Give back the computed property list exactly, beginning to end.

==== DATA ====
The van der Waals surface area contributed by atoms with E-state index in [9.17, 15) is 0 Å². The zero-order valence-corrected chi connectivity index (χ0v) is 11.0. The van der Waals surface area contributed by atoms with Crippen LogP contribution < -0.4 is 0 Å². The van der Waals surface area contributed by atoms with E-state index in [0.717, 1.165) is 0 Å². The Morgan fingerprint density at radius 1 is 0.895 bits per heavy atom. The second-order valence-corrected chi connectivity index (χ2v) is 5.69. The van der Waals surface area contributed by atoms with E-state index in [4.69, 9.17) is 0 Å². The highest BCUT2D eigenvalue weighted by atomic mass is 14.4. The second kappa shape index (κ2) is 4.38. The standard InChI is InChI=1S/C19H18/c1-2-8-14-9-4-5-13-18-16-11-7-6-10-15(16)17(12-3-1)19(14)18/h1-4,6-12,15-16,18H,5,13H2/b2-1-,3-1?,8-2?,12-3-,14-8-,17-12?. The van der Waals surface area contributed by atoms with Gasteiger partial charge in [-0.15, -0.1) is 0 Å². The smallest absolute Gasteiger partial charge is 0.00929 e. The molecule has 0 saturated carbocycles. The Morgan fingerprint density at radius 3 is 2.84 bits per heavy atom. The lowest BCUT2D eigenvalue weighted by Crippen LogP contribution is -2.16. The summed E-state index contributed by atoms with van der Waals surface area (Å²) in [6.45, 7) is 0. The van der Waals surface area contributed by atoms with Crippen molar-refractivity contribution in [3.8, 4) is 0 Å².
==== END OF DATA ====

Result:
The van der Waals surface area contributed by atoms with E-state index in [9.17, 15) is 0 Å². The zero-order valence-corrected chi connectivity index (χ0v) is 11.0. The van der Waals surface area contributed by atoms with Crippen LogP contribution < -0.4 is 0 Å². The van der Waals surface area contributed by atoms with E-state index in [0.717, 1.165) is 0 Å². The Morgan fingerprint density at radius 1 is 0.895 bits per heavy atom. The second-order valence-corrected chi connectivity index (χ2v) is 5.69. The van der Waals surface area contributed by atoms with E-state index in [4.69, 9.17) is 0 Å². The highest BCUT2D eigenvalue weighted by atomic mass is 14.4. The second kappa shape index (κ2) is 4.38. The standard InChI is InChI=1S/C19H18/c1-2-8-14-9-4-5-13-18-16-11-7-6-10-15(16)17(12-3-1)19(14)18/h1-4,6-12,15-16,18H,5,13H2/b2-1-,3-1?,8-2?,12-3-,14-8-,17-12?. The van der Waals surface area contributed by atoms with Gasteiger partial charge in [-0.15, -0.1) is 0 Å². The smallest absolute Gasteiger partial charge is 0.00929 e. The molecule has 0 saturated carbocycles. The Morgan fingerprint density at radius 3 is 2.84 bits per heavy atom. The lowest BCUT2D eigenvalue weighted by Crippen LogP contribution is -2.16. The summed E-state index contributed by atoms with van der Waals surface area (Å²) in [6.45, 7) is 0. The van der Waals surface area contributed by atoms with Crippen molar-refractivity contribution in [3.8, 4) is 0 Å².